System 10 includes base 12 coupled to ceiling 78, and screen structure 14 on which a video signal may be displayed. Screen structure 14 may be selectively stowed in or deployed from base 12 so that screen structure 14 may be either hidden from or presented to rear seat passengers. System 10 is positioned approximately between front seat 80 and first rear seat 82 so that a passenger sitting in first rear seat 82 may easily reach control device 16. Optionally, system 10 may be mounted approximately between first rear seat 82 and second rear seat 84 such that screen structure 14 is viewable and controllable only by passengers in second rear seat 84. Furthermore, a vehicle may have a separate system 10 for each seat, and each system 10 may have the same or a separate video source. Because passengers of different heights may view screen structure 14 from different seats within the car, screen 10 may be fixed at any angle within a continuous range of possible deployed positions relative to ceiling 78, as shown in FIG. 6.

It is believed that the disclosure set forth above encompasses multiple distinct inventions with independent utility. While each of these inventions has been disclosed in a selected form, the specific embodiments thereof as disclosed and illustrated herein are not to be considered in a limiting sense as numerous variations are possible. The subject matter of the inventions includes all novel and non-obvious combinations and subcombinations of the various elements, features, functions and/or properties disclosed herein. No single feature, function, element or property of the disclosed embodiments is essential to all of the disclosed inventions. Similarly, where the claims recite “a” or “a first” element or the equivalent thereof, such claims should be understood to include incorporation of one or more such elements, neither requiring nor excluding two or more such elements.

It is believed that the following claims particularly point out certain combinations and subcombinations that are directed to one of the disclosed inventions and are novel and non-obvious. Inventions embodied in other combinations and subcombinations of features, functions, elements and/or properties may be claimed through amendment of the present claims or presentation of new claims in this or a related application. Such amended or new claims, whether they are directed to a different invention or directed to the same invention, whether different, broader, narrower or equal in scope to the original claims, are also regarded as included within the subject matter of the inventions of the present disclosure.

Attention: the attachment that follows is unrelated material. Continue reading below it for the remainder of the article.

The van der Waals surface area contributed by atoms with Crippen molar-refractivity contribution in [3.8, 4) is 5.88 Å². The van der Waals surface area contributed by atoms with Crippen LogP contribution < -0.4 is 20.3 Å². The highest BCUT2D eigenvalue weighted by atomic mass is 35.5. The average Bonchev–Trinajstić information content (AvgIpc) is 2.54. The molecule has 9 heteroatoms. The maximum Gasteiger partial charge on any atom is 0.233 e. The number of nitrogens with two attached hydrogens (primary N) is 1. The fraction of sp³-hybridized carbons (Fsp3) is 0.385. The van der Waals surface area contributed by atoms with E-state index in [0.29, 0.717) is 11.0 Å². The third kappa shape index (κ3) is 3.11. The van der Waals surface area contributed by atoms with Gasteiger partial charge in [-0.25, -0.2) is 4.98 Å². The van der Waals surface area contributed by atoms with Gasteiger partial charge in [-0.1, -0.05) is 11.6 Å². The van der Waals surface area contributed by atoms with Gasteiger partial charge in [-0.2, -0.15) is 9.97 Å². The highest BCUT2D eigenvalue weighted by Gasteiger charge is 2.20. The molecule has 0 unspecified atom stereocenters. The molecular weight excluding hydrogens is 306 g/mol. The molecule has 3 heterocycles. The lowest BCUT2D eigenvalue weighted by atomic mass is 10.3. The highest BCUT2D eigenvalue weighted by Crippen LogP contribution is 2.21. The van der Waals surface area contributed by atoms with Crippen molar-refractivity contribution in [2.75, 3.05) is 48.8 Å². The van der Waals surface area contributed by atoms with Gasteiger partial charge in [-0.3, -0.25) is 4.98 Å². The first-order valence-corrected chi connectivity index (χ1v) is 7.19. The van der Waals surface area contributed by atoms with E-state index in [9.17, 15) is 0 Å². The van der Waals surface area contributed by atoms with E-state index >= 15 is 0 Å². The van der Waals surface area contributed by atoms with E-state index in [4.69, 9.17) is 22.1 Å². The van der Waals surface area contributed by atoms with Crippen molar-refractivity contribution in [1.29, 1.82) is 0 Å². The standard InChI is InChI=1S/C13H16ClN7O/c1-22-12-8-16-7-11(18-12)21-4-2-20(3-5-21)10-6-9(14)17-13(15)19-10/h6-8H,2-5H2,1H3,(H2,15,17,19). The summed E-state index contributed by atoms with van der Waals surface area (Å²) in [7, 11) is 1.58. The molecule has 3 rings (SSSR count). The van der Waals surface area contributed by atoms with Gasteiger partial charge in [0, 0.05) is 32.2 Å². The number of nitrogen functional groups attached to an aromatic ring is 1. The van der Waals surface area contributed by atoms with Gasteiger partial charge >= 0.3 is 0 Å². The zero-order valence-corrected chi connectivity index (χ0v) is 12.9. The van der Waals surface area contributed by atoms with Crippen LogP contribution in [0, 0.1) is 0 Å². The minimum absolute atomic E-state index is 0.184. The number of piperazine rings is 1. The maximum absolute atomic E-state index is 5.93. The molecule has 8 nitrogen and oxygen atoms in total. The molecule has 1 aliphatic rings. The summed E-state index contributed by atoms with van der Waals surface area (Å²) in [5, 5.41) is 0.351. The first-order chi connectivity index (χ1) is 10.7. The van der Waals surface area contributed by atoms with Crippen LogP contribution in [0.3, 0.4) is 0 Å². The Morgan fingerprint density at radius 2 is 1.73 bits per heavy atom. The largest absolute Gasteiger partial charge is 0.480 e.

Referenced by
Citing PatentFiling datePublication dateApplicantTitle
US8059215 *May 17, 2006Nov 15, 2011Mitsubishi Electric CorporationDisplay opening and closing angle detecting mechanism
US8159623 *Dec 30, 2008Apr 17, 2012Honda Motor Co., Ltd.Remote control dock system and method
US8248543 *Aug 28, 2008Aug 21, 2012Chrysler Group LlcSwivel overhead video display screen with driver distraction interlock
US8471965Apr 16, 2012Jun 25, 2013Honda Motor Co., Ltd.Remote control dock system and method
US8743295Jun 21, 2013Jun 3, 2014Honda Motor Co., Ltd.Remote control dock system and method
Classifications
U.S. Classification348/837, 348/E05.132
International ClassificationH04N5/655, B60R11/02, B60R11/00
Cooperative ClassificationB60R2011/0082, B60R11/0264, B60R2011/0085, B60R2011/0028, B60R11/0235
European ClassificationB60R11/02P, B60R11/02E2
Legal Events
DateCodeEventDescription
Apr 19, 2011ASAssignment
Effective date: 20110414
Owner name: ROSEN ENTERTAINMENT SYSTEMS, L.P., CALIFORNIA
Free format text: ASSIGNMENT OF ASSIGNORS INTEREST;ASSIGNOR:FINNEMAN, DARRELL R.;REEL/FRAME:026151/0837